COLUMBIA, Mo. —
Webb City native Derek Benham is one of the nearly 100 Missourians who took time this summer to address a legislative panel on the issue of Medicaid expansion in the state.
Benham, a second-year medical student at the University of Missouri, told a panel appointed by lawmakers at a hearing in Columbia last weekend that expansion would help uninsured working Missourians who end up having to use places such as the MedZou Community Health Clinic in Columbia where he works.
In his testimony, Benham said his clinic, like other free clinics throughout the state, serves the “working poor,” some of whom, he said, “provide for their children before seeking their own health care.”
“As a conservative, I strongly believe that we should attempt to find private-sector solutions to society’s problems,” he said in an interview after testifying. “However, there is not always a private-sector solution. Far too often this country gets caught in a political knot, with demagoguery and partisanship encroaching where service and leadership once stood.”
What is known as the House Interim Committee on Citizens and Legislators Working Group on Medicaid Eligibility and Reform heard similar comments from doctors, advocates for the disabled, hospital executives and the uninsured. The working group is one of three committees created by state lawmakers after the Republican-led Legislature repeatedly rejected Medicaid expansion proposals in the spring session.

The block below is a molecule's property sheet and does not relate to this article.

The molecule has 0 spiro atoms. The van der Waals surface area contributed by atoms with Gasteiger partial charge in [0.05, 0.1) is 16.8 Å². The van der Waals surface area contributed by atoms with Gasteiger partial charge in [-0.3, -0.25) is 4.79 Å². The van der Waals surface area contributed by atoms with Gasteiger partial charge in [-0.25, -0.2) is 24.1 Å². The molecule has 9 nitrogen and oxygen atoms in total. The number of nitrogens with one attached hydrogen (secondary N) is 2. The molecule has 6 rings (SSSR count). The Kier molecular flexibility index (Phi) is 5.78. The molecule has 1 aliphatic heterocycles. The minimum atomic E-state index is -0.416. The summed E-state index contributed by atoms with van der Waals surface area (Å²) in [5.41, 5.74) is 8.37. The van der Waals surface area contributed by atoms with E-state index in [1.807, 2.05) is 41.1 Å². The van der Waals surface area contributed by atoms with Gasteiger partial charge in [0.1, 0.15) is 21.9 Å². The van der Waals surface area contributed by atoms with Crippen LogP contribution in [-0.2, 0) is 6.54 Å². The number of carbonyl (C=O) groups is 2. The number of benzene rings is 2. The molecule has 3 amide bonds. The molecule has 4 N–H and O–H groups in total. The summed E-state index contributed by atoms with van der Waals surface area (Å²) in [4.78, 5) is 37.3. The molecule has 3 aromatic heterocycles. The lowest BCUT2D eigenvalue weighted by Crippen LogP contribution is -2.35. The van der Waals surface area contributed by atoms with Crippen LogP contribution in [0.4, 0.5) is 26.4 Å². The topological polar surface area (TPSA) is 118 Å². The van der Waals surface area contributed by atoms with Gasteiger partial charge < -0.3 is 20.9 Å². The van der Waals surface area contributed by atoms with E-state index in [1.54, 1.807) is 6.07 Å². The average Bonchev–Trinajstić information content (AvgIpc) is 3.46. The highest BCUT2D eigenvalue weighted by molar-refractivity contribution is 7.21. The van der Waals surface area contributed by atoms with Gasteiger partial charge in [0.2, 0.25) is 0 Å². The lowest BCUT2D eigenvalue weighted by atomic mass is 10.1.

Another of those who spoke was Barton County cattle rancher Darvin Bentlage. He drove to Columbia to be heard in the debate over Medicaid expansion.
Bentlage said he is a 57-year-old survivor of hepatitis B who does not have private health insurance because he doesn’t want to go deeper in debt, having already taken out a $700,000 farm loan.
Missouri has 850,000 residents like Bentlage who are uninsured.
“We’re not asking for handouts,” said Bentlage, of Golden City. “We’re just asking to help each other. That’s what people do, especially in rural communities. ... I don’t care if you’re Republican or Democrat. There’s a common ground somewhere.”
While the overwhelming majority of those who spoke in Columbia and at three other hearings in the state favored expanding Medicaid, and although Democrats led by Gov. Jay Nixon also are pushing for it, Republicans have thrown up a number of red flags.
The chairman of the House interim committee, Noel Torpey, R-Independence, and several others on the panel said that repairing what he called a “broken” Medicaid system is equally if not more important than broadening access.
Although Republicans blocked Medicaid expansion this spring, House Speaker Tim Jones, R-Eureka, called it a two-year issue and said “reforming” Medicaid to make it available to more people “truly in need” would be the focus of the General Assembly next year.
“We see — and I believe Missourians see — expansion without reform as a massive misuse of taxpayer dollars on a program that provides inferior access to health care and poor health outcomes,” Jones said. “If we dump hundreds of thousands of additional uninsured people into that system and give them a magical plastic card and simply say, ‘Well now you have free health care,’ we will further drive an already broken system into a bankrupt state.”